Call for change on litter laws

HORSHAM District Council has written to South Downs MP Nick Herbert in a bid to get the law changed concerning litter dropped from vehicles.

Mr Herbert is Conservative MP for Arundel and South Downs, as well as being Minister of State for Policing and Criminal Justice, and days after starting a major litter pick along the A24 and A264 around Horsham, the council has raised its concerns with him.

Currently, fixed penalty notices can be issued to anyone over 14 caught dropping litter, but the individual concerned has to be properly identified.

In practice, this makes it very difficult to ensure that littering laws are enforced.

Leader of the council Robert Nye (Con, Itchingfield, Slinfold and Warnham) said: “For many vehicle related offences such as speeding, seat belt wearing and parking, the registered keeper of the vehicle is ultimately responsible.

“Unfortunately this is not the case for littering and we can only issue a fixed penalty notice if we can properly identify the person who dropped the material.

“I have written to Nick Herbert asking him if the law in this respect can be changed so that when we have evidence of littering we can issue fixed penalty notices to the vehicle’s owner.

“Litter is a problem for all local authorities and costs the taxpayer significant sums of money to clear up. Being able to issue fixed penalty notices to car owners would be a significant deterrent.”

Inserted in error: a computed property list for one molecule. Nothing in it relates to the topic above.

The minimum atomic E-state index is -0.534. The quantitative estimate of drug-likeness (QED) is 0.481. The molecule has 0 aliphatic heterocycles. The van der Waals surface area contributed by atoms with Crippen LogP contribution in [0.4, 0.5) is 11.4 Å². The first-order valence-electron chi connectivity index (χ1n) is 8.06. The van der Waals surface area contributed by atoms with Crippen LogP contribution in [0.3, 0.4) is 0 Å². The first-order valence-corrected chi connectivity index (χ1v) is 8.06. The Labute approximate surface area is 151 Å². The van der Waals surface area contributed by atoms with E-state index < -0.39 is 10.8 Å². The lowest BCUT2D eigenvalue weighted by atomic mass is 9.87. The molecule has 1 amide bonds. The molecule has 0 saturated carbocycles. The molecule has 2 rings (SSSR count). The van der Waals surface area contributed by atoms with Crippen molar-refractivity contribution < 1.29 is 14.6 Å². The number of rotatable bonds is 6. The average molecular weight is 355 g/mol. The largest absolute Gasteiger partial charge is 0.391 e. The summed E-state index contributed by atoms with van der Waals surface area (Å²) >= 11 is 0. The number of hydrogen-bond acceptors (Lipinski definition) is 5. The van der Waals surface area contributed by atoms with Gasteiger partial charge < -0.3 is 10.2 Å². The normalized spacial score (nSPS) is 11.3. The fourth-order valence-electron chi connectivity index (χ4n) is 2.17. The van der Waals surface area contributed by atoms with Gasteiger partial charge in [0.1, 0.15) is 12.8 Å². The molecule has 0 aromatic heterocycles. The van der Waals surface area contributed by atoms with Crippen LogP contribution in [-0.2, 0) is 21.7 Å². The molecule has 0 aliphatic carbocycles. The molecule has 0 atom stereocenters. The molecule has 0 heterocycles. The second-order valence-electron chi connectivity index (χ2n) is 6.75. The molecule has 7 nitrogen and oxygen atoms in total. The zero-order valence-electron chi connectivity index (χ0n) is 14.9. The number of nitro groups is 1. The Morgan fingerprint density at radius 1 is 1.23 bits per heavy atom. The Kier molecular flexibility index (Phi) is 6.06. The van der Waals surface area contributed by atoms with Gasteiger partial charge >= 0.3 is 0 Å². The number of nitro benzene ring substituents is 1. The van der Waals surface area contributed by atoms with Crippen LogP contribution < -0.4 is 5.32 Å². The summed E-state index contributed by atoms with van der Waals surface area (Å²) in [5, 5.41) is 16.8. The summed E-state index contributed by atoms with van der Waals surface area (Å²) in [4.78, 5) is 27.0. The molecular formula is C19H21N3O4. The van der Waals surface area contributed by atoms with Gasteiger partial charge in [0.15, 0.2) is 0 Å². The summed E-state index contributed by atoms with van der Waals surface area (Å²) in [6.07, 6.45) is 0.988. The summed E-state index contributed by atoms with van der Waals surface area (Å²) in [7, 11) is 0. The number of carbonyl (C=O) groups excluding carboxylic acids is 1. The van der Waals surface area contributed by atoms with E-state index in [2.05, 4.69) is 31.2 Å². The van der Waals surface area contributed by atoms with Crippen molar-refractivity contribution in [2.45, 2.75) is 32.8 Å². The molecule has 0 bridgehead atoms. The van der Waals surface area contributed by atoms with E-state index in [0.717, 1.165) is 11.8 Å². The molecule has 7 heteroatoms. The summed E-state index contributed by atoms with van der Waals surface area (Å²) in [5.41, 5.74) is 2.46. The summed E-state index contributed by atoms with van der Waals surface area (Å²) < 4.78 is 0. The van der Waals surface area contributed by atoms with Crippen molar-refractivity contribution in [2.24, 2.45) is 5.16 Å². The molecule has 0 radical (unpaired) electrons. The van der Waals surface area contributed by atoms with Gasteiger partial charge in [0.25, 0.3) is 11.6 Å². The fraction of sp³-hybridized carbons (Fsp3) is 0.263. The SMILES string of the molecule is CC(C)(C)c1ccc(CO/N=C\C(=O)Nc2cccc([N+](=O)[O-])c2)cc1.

Horsham District Council spends over £400,000 sweeping and litter picking across the 205 square miles of the district each year and is currently deploying additional resources to tackle problems with the main roads within the district.

The plea to Mr Herbert comes just days after workers filled hundreds of bags of rubbish clearing the A24 and A264, which have been identified as two problem areas.

Roger Arthur (Con, Chanctonbury), cabinet member for operational services, joined the litter pickers on the A264 last week.

He said: “We would like to appeal to all drivers to ensure their load is secure and properly covered and to dispose of their litter responsibly.

“Not only is litter unsightly and offensive, littering is illegal.”